And it's about time.
Labor compensation is the largest component of busted local, state and federal budgets, and those costs are the horrific results of government employees' "right" to bargain collectively and, in some cases, to strike. Government employees have had the upper hand for decades thanks to collective bargaining practices, rules and laws. For example, to resolve deadlocked talks, they can require binding arbitration, which takes the decision-making out of the hands of the taxpayers' representatives and gives it to an outside arbitrator who often "splits the difference."
Public employees who regard the taxpayers' munificence as an entitlement have reason to worry. Walker's bill would limit collective bargaining to wage issues alone, cap wage increases at rises in the cost of living (unless approved in a local referendum), limit contracts to one year and freeze any wage increases until a new contract is negotiated. Union members would have to vote every year whether to retain the union as its collective bargaining agent, state agencies would be barred from collecting union dues and individual employees could refuse to pay those dues.
The bill excludes from collective bargaining home health care workers in Medicaid programs, family child-care workers andUniversity of Wisconsin faculty, academic staff, hospital and clinic employees. It empowers the governor to declare a state of emergency and fire workers who take unauthorized absences of three days to participate in "an organized action to stop or slow work."
The bill contains more, much of which should serve as a template for the even more financially crippled state of Illinois. If the bill is an overreaction, it should have been expected.
Ah, but the Wisconsin unions now say, they would graciously contribute more for their pensions and health care benefits. Big of them. Illogically, they insist that this concession, which is too little and too late, is reason enough to call off the dogs.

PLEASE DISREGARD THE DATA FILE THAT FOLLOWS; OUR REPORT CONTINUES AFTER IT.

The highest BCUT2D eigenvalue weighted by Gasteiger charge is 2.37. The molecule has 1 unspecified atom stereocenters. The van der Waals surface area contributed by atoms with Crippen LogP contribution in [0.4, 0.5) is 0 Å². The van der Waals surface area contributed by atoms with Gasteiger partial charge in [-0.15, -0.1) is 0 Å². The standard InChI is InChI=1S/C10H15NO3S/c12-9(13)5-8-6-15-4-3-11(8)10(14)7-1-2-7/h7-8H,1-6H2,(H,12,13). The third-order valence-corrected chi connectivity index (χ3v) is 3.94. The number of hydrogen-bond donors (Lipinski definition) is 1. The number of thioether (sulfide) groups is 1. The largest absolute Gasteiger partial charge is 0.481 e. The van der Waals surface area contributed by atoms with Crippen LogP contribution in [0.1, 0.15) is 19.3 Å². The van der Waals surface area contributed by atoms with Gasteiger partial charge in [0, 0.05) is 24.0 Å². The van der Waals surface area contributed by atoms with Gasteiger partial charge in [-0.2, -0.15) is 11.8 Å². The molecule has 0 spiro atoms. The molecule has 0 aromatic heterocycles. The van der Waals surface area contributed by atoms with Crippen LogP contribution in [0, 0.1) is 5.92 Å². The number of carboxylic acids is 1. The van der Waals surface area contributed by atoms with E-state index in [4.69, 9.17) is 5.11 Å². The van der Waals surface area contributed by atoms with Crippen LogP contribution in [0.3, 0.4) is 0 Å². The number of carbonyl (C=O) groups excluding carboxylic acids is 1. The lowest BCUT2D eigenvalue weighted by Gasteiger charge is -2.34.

That government unions would consider this a concession in the face of the depth of our growing federal, state and local financial debacles testifies to their naivete or their contempt of the public. How astonishing that the thousands who abandoned their classrooms and the Democratic senators who have abandoned their sworn duties by exiling themselves to Illinois actually think they are helping their cause. As if this wholesale desertion of their duties would generate public sympathy. If this is a "movement" that labor leaders expect to sweep the country, then it was dwarfed by last November's national elections that revealed a much larger one demanding the restoration of rationality to government.
The throngs in Madison serve only to put on public display the crassness of their motives and torches whatever remains of the rhetoric that they're "doing it for the children." They are living in the antediluvian world of Saul Alinsky and "direct action," thinking that by making enough racket, they'll defeat a fed-up public. Their tactics are as obsolete, self-serving and ineffective as an appearance by the Rev. Jesse Jackson -- which, predictably, happened in Madison.
The benefits bubble has burst, folks. Even in Illinois, a state held captive by government labor unions, the absurdity of it all is coming home. House Speaker Michael Madigan, one of labor's staunchest allies, has committed the heresy of talking about cutting back pension benefits of current employees.Rahm Emanuel, the predicted winner of today's Chicago mayoral race, is making noises about restraining union demands. Gov. Pat Quinn is talking about a major consolidation of the state's 869 school districts -- a move aimed at cutting duplicative labor costs. But that's only a start of what must happen here.
All the bellyaching by members of government unions about how tough they have it, about how hard they work for so little reward, is falling on the deaf ears of a public that works just as hard for not as much reward. Pouring more protesters crying "poor me" into Madison will only harden a disgusted public against them. As Bob Dylan, an icon of direct action, once sang, "the times, they are a changin'."